The history of international courts can be divided into two main phases, with the end of the Cold War, in 1990, being year zero. Before 1990, international courts were relatively few, issuing decisions sporadically. Crucially, their main, if not sole, function was understood to be the settlement of disputes, mostly, if not solely, between sovereign states. They were put on a continuum with diplomatic means of international settlement, such as negotiation, mediation, conciliation, and the like. Thus, textbooks of this early era often discuss within a general chapter entitled “International Dispute Settlement” both diplomatic means and international courts and tribunals. One of the most important textbooks of this early era, conceptualizing international courts as such, is Merrills 2011. But other examples of the same approach are Collier and Lowe 1999, or Bowett’s Law of International Institutions (Sands and Klein 2009). During this early era, the International Court of Justice (ICJ), the principal judicial organ of the United Nations (see also International Court of Justice), was typically regarded as the paradigm of international courts. Most literature on international courts was focused on the ICJ, and most international courts were assessed on how similar or dissimilar they were to the ICJ. However, with the end of the Cold War, the number of international courts has greatly expanded. This new era is marked by an increased legalization of world politics, with legalization defined as “a specific set of dimensions along which institutions vary” which are “the degree to which rules are obligatory, the precision of those rules, and the delegation of some functions of interpretation, monitoring, and implementation to a third party” (Abbot, et al. 2000, p. 387). International courts are an example of high degree of delegation by states to ensure compliance with obligatory and increasingly precise rules, a phenomenon that could be dubbed the “judicialization of world politics.” Shapiro and Sweet 2002 provides a bird’s-eye view of the phenomenon of the judicialization of politics, both national and international. Moreover, international courts have started exercising functions other than international dispute settlement. Most of the time, most international courts act rather as enforcers of international law and as reviewers of the legality of acts of international organizations and their decision-making organs. The “dispute settler” brand cannot capture international criminal courts, or the Court of Justice of the European Union. Also, while erstwhile international courts had jurisdiction only when and to the extent states had accepted it (i.e., consensual jurisdiction), and litigation between states comprised most of their docket, contemporary international courts more often than not enjoy compulsory jurisdiction once a state becomes party to the statute of the given court or member of the organization of which the court is an organ, and often are accessible and used by nonstate actors (Romano 2007). This richness and diversity between courts has, so far, frustrated all attempts at producing a comprehensive text embracing all international courts, old and new, in an analytical fashion. So far, most literature is specialized, confined to a court or a set of similar courts, or largely descriptive. Two of the most comprehensive overviews of most international courts are Mackenzie, et al. 2010 and Oellers-Frahm and Zimmermann 2001.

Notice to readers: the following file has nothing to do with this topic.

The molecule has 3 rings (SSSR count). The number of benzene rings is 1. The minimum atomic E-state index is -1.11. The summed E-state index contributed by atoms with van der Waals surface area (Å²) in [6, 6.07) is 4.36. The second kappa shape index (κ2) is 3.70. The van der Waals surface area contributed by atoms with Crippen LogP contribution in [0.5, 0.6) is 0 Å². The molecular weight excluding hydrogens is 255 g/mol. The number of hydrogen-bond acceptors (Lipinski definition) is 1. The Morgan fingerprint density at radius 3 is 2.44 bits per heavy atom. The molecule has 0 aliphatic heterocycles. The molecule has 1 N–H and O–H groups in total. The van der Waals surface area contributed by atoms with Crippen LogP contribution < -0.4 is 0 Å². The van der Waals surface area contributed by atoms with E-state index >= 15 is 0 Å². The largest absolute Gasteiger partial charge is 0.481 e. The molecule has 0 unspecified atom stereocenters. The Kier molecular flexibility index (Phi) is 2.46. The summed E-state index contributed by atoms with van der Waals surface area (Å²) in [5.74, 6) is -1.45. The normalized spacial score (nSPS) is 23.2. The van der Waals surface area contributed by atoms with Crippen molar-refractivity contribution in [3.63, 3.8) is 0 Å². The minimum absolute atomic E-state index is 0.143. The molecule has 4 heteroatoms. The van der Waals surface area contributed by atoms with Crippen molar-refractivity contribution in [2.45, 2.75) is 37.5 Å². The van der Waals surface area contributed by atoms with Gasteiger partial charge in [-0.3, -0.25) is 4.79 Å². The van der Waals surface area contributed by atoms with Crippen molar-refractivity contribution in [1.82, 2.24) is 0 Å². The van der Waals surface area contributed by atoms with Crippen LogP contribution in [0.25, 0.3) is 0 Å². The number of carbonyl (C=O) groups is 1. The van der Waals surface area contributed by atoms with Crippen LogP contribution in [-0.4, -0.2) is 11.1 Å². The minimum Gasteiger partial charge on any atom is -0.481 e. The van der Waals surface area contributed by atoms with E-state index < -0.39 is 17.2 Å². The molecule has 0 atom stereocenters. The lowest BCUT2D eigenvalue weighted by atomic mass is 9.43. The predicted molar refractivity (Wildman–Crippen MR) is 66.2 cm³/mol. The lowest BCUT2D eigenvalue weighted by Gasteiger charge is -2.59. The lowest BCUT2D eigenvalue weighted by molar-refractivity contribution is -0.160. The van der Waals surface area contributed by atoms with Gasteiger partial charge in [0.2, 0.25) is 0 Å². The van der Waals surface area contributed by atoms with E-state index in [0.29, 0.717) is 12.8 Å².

Abbot, Kenneth, Robert Keohane, Andrew Moravcsik, Anne-Marie Slaughter, and Duncan Snidal. “The Concept of Legalization.” In Special Issue: Legalization and World Politics. Edited by Judith O. Goldstein, Miles Kahler, Robert Keohane, and Anne-Marie Slaughter. International Organization 54.3 (2000): 401–419.